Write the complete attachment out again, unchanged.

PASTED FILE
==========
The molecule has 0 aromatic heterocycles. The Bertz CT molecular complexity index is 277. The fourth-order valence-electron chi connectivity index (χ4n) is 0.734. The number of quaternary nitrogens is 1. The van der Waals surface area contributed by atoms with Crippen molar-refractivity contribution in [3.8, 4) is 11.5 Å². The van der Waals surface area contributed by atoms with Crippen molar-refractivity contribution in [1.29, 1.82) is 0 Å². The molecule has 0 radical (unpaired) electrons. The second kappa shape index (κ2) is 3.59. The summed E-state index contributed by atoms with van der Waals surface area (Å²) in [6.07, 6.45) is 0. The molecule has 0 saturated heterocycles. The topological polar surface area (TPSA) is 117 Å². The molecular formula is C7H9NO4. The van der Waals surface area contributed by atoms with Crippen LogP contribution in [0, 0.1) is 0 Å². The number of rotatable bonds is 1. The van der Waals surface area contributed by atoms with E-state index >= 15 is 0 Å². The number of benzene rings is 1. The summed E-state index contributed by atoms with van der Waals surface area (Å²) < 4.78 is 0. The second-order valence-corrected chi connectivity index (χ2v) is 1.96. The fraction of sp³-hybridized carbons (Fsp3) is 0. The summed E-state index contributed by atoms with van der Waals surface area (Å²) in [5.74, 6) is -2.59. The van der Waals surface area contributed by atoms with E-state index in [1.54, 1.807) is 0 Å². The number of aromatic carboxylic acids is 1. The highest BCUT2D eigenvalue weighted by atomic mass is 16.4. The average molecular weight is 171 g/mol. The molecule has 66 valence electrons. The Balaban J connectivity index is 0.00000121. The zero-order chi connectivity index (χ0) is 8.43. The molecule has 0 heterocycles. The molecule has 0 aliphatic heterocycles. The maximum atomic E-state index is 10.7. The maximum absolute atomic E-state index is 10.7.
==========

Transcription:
The molecule has 0 aromatic heterocycles. The Bertz CT molecular complexity index is 277. The fourth-order valence-electron chi connectivity index (χ4n) is 0.734. The number of quaternary nitrogens is 1. The van der Waals surface area contributed by atoms with Crippen molar-refractivity contribution in [3.8, 4) is 11.5 Å². The van der Waals surface area contributed by atoms with Crippen molar-refractivity contribution in [1.29, 1.82) is 0 Å². The molecule has 0 radical (unpaired) electrons. The second kappa shape index (κ2) is 3.59. The summed E-state index contributed by atoms with van der Waals surface area (Å²) in [6.07, 6.45) is 0. The molecule has 0 saturated heterocycles. The topological polar surface area (TPSA) is 117 Å². The molecular formula is C7H9NO4. The van der Waals surface area contributed by atoms with Crippen LogP contribution in [0, 0.1) is 0 Å². The number of rotatable bonds is 1. The van der Waals surface area contributed by atoms with E-state index >= 15 is 0 Å². The number of benzene rings is 1. The summed E-state index contributed by atoms with van der Waals surface area (Å²) < 4.78 is 0. The second-order valence-corrected chi connectivity index (χ2v) is 1.96. The fraction of sp³-hybridized carbons (Fsp3) is 0. The summed E-state index contributed by atoms with van der Waals surface area (Å²) in [5.74, 6) is -2.59. The van der Waals surface area contributed by atoms with E-state index in [1.54, 1.807) is 0 Å². The number of aromatic carboxylic acids is 1. The highest BCUT2D eigenvalue weighted by atomic mass is 16.4. The average molecular weight is 171 g/mol. The molecule has 66 valence electrons. The Balaban J connectivity index is 0.00000121. The zero-order chi connectivity index (χ0) is 8.43. The molecule has 0 heterocycles. The molecule has 0 aliphatic heterocycles. The maximum atomic E-state index is 10.7. The maximum absolute atomic E-state index is 10.7.